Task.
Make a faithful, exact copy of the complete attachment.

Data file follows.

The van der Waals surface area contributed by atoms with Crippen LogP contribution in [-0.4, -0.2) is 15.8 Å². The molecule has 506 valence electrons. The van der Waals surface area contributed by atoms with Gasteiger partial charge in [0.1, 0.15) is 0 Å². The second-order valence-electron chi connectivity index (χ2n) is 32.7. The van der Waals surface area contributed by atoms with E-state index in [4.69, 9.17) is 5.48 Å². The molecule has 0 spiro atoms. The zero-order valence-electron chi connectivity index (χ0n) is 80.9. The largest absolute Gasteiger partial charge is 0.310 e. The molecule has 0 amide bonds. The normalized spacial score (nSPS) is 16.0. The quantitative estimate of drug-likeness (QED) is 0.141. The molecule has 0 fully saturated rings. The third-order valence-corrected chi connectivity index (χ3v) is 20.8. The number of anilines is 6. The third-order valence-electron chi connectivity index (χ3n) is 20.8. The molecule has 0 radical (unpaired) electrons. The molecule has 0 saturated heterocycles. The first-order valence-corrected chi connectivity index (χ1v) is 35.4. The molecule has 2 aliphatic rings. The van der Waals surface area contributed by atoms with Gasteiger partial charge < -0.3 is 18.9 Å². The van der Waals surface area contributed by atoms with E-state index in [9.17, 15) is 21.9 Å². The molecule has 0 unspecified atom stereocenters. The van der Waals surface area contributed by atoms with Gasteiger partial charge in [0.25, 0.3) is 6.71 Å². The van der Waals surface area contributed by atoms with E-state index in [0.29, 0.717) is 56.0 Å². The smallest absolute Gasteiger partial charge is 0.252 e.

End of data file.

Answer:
The van der Waals surface area contributed by atoms with Crippen LogP contribution in [-0.4, -0.2) is 15.8 Å². The molecule has 506 valence electrons. The van der Waals surface area contributed by atoms with Gasteiger partial charge in [0.1, 0.15) is 0 Å². The second-order valence-electron chi connectivity index (χ2n) is 32.7. The van der Waals surface area contributed by atoms with E-state index in [4.69, 9.17) is 5.48 Å². The molecule has 0 spiro atoms. The zero-order valence-electron chi connectivity index (χ0n) is 80.9. The largest absolute Gasteiger partial charge is 0.310 e. The molecule has 0 amide bonds. The normalized spacial score (nSPS) is 16.0. The quantitative estimate of drug-likeness (QED) is 0.141. The molecule has 0 fully saturated rings. The third-order valence-corrected chi connectivity index (χ3v) is 20.8. The number of anilines is 6. The third-order valence-electron chi connectivity index (χ3n) is 20.8. The molecule has 0 radical (unpaired) electrons. The molecule has 0 saturated heterocycles. The first-order valence-corrected chi connectivity index (χ1v) is 35.4. The molecule has 2 aliphatic rings. The van der Waals surface area contributed by atoms with Gasteiger partial charge < -0.3 is 18.9 Å². The van der Waals surface area contributed by atoms with E-state index in [9.17, 15) is 21.9 Å². The molecule has 0 unspecified atom stereocenters. The van der Waals surface area contributed by atoms with Gasteiger partial charge in [0.25, 0.3) is 6.71 Å². The van der Waals surface area contributed by atoms with E-state index in [0.29, 0.717) is 56.0 Å². The smallest absolute Gasteiger partial charge is 0.252 e.